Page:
Date Presented 04/01/2022

Understanding the full spectrum of deficits and early predictors associated with Zika virus (ZIKV) is important for OTs to provide early intervention therapy to maximize long-term child functional outcomes. Using a rhesus macaque model, we examined the impact of ZIKV on gait development. Compared with controls, macaques with prenatal exposure to ZIKV demonstrated less balance over the first month of life, potentially identifying an early predictor of late-onset functional motor deficits.

Primary Author and Speaker: Sabrina Kabakov

Additional Authors and Speakers: Karla Ausderau

Contributing Authors: Natalie Dulaney, Jack Drew, Madison Stumpf, Kristen A. Pickett, Emma Mohr

PURPOSE: The purpose of this study is to understand early developmental deficits in gait when a mother transmits the Zika virus (ZIKV) to a fetus during pregnancy. About 10% of exposed infants are born with severe birth defects and an additional, 40% of infants born without severe birth defects developed late-onset developmental delays, including motor deficits. Understanding the full spectrum of deficits associated with ZIKV is important for occupational therapists to provide early intervention therapy to children exposed to ZIKV to maximize child functional outcomes. It is critical to utilize a model system of rhesus macaques to understand the range of deficits associated with in utero exposure to ZIKV because they share 93% of the human genome and develop 3-4 times faster than humans. We hypothesize that prenatal exposure to ZIKV in infant rhesus macaques will impact motor development as evidenced by decreased balance and coordination in early gait development compared to the mock injection control group.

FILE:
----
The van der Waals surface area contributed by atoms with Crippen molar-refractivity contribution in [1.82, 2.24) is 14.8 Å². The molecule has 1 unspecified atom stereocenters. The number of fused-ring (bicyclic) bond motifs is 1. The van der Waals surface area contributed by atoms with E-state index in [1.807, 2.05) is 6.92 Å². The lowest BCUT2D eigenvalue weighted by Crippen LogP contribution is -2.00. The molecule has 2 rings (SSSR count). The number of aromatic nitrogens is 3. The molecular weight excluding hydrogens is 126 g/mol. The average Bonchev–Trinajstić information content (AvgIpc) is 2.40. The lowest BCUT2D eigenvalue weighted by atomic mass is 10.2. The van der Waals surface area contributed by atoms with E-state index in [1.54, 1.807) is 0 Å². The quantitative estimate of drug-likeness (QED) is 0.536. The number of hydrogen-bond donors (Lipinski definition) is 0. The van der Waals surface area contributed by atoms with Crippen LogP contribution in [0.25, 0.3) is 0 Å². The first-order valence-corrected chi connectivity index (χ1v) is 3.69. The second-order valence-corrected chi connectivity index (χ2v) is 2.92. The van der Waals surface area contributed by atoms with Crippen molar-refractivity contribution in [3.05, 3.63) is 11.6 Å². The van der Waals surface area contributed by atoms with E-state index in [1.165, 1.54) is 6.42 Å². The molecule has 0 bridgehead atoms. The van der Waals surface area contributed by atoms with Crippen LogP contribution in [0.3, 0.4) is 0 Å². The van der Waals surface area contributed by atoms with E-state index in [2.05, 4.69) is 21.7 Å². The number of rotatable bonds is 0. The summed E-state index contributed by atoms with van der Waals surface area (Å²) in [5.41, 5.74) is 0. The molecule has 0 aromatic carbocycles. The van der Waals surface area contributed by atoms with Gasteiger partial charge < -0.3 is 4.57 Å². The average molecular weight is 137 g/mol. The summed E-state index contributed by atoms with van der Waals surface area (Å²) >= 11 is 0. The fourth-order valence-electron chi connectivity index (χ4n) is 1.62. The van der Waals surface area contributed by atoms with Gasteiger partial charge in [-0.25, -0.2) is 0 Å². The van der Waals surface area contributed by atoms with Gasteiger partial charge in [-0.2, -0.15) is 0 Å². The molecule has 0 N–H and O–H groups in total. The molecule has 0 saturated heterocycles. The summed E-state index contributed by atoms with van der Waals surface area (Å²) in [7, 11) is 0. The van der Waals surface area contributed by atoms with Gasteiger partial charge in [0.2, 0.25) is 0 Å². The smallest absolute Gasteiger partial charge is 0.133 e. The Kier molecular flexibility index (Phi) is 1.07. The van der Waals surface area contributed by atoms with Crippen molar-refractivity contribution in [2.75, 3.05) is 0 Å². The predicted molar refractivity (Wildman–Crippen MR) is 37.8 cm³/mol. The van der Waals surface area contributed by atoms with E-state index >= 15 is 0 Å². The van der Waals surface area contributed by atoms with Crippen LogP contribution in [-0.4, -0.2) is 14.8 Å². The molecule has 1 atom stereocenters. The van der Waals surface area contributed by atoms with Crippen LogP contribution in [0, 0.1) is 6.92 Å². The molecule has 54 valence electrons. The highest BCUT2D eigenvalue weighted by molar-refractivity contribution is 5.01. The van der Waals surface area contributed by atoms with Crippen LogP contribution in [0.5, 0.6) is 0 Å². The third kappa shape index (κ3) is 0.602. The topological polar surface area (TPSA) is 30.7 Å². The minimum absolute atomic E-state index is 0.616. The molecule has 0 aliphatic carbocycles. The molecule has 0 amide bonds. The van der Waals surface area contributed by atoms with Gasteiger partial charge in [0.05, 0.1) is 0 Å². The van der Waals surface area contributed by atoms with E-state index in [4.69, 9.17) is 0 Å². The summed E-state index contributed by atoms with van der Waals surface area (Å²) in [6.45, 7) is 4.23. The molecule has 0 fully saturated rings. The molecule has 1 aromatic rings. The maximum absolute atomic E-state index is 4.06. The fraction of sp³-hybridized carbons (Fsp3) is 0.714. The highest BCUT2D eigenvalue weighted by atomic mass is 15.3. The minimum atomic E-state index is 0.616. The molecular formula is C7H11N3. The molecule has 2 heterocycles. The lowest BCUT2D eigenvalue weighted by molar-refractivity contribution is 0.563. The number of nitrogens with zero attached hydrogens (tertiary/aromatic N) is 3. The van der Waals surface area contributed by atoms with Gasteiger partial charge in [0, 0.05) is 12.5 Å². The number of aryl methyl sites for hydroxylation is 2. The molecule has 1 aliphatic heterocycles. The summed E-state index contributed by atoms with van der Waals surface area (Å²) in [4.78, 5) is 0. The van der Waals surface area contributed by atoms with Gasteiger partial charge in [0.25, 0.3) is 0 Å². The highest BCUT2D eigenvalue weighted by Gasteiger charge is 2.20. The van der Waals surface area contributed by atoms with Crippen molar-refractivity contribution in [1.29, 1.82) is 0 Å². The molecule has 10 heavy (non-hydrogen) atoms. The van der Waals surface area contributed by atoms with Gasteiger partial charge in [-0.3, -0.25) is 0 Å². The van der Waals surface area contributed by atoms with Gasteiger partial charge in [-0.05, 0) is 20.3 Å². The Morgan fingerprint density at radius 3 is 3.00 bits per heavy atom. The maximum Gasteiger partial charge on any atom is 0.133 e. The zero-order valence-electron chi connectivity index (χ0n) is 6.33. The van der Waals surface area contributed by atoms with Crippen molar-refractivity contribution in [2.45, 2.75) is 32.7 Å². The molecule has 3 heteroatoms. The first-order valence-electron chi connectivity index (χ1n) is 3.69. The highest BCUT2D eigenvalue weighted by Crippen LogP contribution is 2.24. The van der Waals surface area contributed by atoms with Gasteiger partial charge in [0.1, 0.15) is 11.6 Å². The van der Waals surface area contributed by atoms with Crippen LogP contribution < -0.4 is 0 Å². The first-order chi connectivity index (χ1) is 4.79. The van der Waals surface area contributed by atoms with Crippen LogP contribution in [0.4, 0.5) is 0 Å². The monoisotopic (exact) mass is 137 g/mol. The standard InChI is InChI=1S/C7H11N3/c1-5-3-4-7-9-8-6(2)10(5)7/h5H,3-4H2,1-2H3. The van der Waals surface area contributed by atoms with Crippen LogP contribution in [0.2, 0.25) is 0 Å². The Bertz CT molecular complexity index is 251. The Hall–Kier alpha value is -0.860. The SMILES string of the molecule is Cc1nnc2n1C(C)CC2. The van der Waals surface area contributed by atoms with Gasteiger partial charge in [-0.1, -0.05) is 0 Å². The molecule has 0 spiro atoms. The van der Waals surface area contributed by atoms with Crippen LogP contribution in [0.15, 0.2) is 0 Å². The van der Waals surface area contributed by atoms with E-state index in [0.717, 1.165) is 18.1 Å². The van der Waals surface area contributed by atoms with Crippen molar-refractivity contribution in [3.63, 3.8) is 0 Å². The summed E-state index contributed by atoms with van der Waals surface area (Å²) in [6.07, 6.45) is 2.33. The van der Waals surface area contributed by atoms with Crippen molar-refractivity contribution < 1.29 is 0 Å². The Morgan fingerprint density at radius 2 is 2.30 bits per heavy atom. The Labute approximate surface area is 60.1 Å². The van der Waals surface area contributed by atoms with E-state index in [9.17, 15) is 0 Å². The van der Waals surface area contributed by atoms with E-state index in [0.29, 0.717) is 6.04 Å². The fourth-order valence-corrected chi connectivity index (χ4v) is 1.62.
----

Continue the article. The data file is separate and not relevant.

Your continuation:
DESIGN: A controlled longitudinal experimental design with rhesus macaques was utilized to conduct comprehensive assessments to identify early subtle motor deficits associated with prenatal ZIKV exposure. Pregnant female rhesus macaques were inoculated with Puerto Rican ZIKV (n = 16) or a mock injection (n = 7) at day 30-45 gestation. Mothers were followed throughout pregnancy and infants were studied for the first three years of life. Researchers were blinded to the groups to prevent observer bias.

METHOD: Infants were placed in the Noldus CatWalk XT for highly sensitive quantification of gross motor skills and gait development at 14, 21, and 28 (+/- 1) days of life. At each time point, we collected 3 useable runs as defined by at least two consecutive footfalls per limb. The data was analyzed for duty-factor, percent of time each limb (right front, left front, right hind, and left hind) was on the ground over the total step cycle. A linear mixed-effects model with animal-specific random effects was used to determine significance between groups (p<0.05).

RESULTS: ZIKV exposed infants approached significance of spending more time on their left front at day 21 (p = .0514, effect size = -1.143) and day 28 (p = .0511, effect size = -1.072), and on their right front at day 14 (p = 0763, effect size = -1.012), and day 21 (p = .0573, effect size = -1.120) compared to the control group. There were no differences between groups in their hind limb usage. There was also widespread variability within the ZIKV group for duty-factor. Additional observations were found of six animals using an uncoordinated walking pattern with difficulty lifting their limb when ambulating.

CONCLUSION: Infants prenatally exposed to ZIKV have less balance and coordination requiring additional support from their front limbs when ambulating. Moreover, the range of deficits experienced by human infants is highlighted by overall heterogeneity in the ZIKV group. Understanding the balance and coordination of rhesus macaques is essential to develop early predictors of later functional movement pattern differences in humans. Future research is still needed to better understand motor deficits associated with prenatal ZIKV exposure that may become more apparent later in development.

IMPACT STATEMENT: A future Zika virus pandemic is probable which may lead to many children being born with late-onset developmental deficits. Occupational therapists are well situated to support the identification of young children who are at risk. OTs will play a critical role in early intervention to improve outcomes in the context of the child’s occupations: play, school, and daily activities.


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